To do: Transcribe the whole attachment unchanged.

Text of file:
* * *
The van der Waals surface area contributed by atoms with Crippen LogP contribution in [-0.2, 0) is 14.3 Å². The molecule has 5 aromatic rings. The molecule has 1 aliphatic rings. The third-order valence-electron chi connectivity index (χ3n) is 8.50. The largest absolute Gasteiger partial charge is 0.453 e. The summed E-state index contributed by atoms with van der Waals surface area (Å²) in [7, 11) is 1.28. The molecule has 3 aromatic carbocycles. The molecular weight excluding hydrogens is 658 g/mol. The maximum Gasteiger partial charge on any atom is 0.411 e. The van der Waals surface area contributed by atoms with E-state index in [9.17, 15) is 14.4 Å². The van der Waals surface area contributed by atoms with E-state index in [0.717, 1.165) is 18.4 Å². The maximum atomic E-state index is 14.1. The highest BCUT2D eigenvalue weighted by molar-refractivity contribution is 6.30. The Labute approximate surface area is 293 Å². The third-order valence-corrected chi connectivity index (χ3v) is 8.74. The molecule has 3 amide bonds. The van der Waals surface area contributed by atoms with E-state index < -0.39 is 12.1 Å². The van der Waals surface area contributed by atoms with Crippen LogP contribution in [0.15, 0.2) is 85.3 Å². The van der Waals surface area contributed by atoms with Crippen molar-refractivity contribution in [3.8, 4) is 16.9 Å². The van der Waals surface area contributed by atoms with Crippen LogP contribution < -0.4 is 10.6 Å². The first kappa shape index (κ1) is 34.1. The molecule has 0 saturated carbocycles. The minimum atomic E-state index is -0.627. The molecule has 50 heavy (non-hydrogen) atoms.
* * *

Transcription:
The van der Waals surface area contributed by atoms with Crippen LogP contribution in [-0.2, 0) is 14.3 Å². The molecule has 5 aromatic rings. The molecule has 1 aliphatic rings. The third-order valence-electron chi connectivity index (χ3n) is 8.50. The largest absolute Gasteiger partial charge is 0.453 e. The summed E-state index contributed by atoms with van der Waals surface area (Å²) in [7, 11) is 1.28. The molecule has 3 aromatic carbocycles. The molecular weight excluding hydrogens is 658 g/mol. The maximum Gasteiger partial charge on any atom is 0.411 e. The van der Waals surface area contributed by atoms with E-state index in [9.17, 15) is 14.4 Å². The van der Waals surface area contributed by atoms with E-state index in [0.717, 1.165) is 18.4 Å². The maximum atomic E-state index is 14.1. The highest BCUT2D eigenvalue weighted by molar-refractivity contribution is 6.30. The Labute approximate surface area is 293 Å². The third-order valence-corrected chi connectivity index (χ3v) is 8.74. The molecule has 3 amide bonds. The van der Waals surface area contributed by atoms with E-state index < -0.39 is 12.1 Å². The van der Waals surface area contributed by atoms with Crippen LogP contribution in [0.15, 0.2) is 85.3 Å². The van der Waals surface area contributed by atoms with Crippen molar-refractivity contribution in [3.8, 4) is 16.9 Å². The van der Waals surface area contributed by atoms with Crippen LogP contribution < -0.4 is 10.6 Å². The first kappa shape index (κ1) is 34.1. The molecule has 0 saturated carbocycles. The minimum atomic E-state index is -0.627. The molecule has 50 heavy (non-hydrogen) atoms.